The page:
Greek Mythology Trivia Quiz: Heroes
The Heroes of Ancient Greece: Beastbusters!
Test your knowledge in this hero's edition of my Greek mythology quiz series! This quiz focuses on the classic heroes of ancient Greece.
After the quiz are "mini-myths" explaining all the answers to the quiz, with Greek art and stories of derring-do!
Don't feel bad if you don't know all the answers; some of these are a little obscure.
Heroes of Greek Mythology Quizview quiz statistics
A Hero in Drag
Achilles, a real mama's boy
The sea-goddess Thetis knew her son was destined to die in the Trojan War. Like any good mother, she tried her best to protect him.
First she dipped him as a baby into the Styx, the river of the underworld, to wash away his mortality. Unfortunately, she had to grasp him by the heel, leaving him vulnerable in that one place. Apparently it didn't occur to her to double dip.
When the Greeks were drafting soldiers for the expedition, Thetis disguised Achilles as Pyrrha, "red-haired girl," and stashed him at the court of Aulis. He probably was not much pleased with the arrangement, but it's hard to argue with any mother, let alone a goddess.
The ploy might have worked, had Achilles not been so well-known, but the Greeks had learned from an oracle that they would not be able to take Troy without his help. So Odysseus the trickster was dispatched to fetch the young hero. Disguised as a merchant, Odysseus entered the court and laid out a display of pretty fabrics, jewelry, and a few weapons. Reaching for a spear to examine it, Achilles blew his cover.
Above: "Achilles Discovered by Odysseus," Dutch painting by Jan de Braij in the 1600s (Click for larger view). And we worry about anachronisms in Hollywood!
Theseus Sleeps Around
Welcome to the Hotel Hellenista
Like most Greek heroes, Theseus was a ladies' man. (Even Odysseus slept with a couple minor goddesses on the way home, and he was considered fairly faithful.)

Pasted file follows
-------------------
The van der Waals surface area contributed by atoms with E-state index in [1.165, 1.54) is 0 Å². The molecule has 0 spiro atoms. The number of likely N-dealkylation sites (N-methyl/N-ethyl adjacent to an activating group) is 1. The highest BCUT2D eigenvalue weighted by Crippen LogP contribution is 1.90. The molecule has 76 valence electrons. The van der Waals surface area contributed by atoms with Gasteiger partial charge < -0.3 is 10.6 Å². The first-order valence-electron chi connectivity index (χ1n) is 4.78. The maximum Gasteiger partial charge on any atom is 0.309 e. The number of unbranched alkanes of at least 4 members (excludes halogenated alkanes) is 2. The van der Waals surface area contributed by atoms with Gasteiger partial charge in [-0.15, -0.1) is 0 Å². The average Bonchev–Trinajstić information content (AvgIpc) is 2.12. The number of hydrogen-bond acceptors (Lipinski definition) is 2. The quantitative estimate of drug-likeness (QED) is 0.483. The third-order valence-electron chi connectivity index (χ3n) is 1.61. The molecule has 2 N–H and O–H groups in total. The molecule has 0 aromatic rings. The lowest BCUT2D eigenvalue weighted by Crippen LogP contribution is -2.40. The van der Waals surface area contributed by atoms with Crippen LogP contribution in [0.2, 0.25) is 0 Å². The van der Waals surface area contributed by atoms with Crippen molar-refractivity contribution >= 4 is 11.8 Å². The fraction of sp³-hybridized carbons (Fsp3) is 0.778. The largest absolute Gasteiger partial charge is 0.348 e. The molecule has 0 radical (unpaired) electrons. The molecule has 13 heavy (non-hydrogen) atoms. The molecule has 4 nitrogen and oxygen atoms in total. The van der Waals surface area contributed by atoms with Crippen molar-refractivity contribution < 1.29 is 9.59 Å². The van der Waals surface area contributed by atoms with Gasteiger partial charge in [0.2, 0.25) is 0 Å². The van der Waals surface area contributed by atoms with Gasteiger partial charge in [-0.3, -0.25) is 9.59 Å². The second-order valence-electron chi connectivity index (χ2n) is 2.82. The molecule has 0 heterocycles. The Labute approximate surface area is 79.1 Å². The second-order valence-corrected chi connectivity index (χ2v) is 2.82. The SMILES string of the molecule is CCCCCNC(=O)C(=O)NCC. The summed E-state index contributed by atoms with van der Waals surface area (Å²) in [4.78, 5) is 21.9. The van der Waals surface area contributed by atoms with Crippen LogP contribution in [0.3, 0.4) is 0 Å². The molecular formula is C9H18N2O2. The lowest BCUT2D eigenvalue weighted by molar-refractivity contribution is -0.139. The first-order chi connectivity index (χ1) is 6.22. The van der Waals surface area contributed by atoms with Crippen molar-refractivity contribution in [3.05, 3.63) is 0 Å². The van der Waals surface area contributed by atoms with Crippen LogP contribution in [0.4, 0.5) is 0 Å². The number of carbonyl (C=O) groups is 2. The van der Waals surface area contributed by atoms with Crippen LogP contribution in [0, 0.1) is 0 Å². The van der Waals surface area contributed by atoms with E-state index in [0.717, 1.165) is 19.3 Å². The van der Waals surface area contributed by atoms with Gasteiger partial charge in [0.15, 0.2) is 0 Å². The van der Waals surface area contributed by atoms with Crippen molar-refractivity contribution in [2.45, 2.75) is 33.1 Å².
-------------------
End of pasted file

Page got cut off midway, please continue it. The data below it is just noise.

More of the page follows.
First Theseus seduced Ariadne, daughter of the king of Crete. Then he ditched her and abducted Hippolyta, Queen of the Amazons. Finally, after the Amazons stole her back (or she was killed in the attempt), he married Phaidra, Ariadne's sister.
There was, however, one bed that Theseus famously avoided. When he was a young man earning his hero-credentials, he cleared out various thieves and robbers outside of Athens. One of them was Procrustes. This sadistic fellow would invite travelers in, feed them a hearty meal, then invite them to sleep on his very special bed. Sounds fishy? It's worse than you think. He would strap them in and cut off their feet if they were too tall, or stretch them if they were too short.
Theseus, naturally, turned the tables on the innkeeper from hell and cut him down to size.
Star Myths: Perseus and the Sea Monster
Perseus, Cassiopeia, Cepheus, Andromeda, Cetus
If you look up on a clear autumn night away from city lights, you'll see a W-shaped constellation. This is just one of a cast of characters in a myth that plays out nightly across the heavens.
Open up this Autumn sky chart from a great teacher (thanks, Ms. Kaiter!) and follow along. The constellation of Perseus shows the hero returning from his hero-quest with the head of Medusa (ick). The red variable star Algol is her bloodshot eye. Next to Perseus Princess Andromeda lies prostrate next to the ocean, where of course Pisces the fishes are swimming by. What's going on?
See the W-shape? That's Andromeda's mother, Queen Cassiopeia, watching on her throne. She had boasted that she was more beautiful than the Nereids, sea-goddesses like Thetis. Apparently they appealed to Poseidon, god of the sea. He sent Cetus the sea monster to terrorize the country of King Cepheus (whose constellation resembles a house). Cetus the sea monster, now often interpreted as a whale, is the jumble of stars next to Pisces.
The sea monster can only be appeased by a virgin sacrifice -- in particular, the sacrifice of the queen's daughter Andromeda. Perseus turns Cetus to stone with the head of Medusa, then marries the princess.
Pegasus the Flying Horse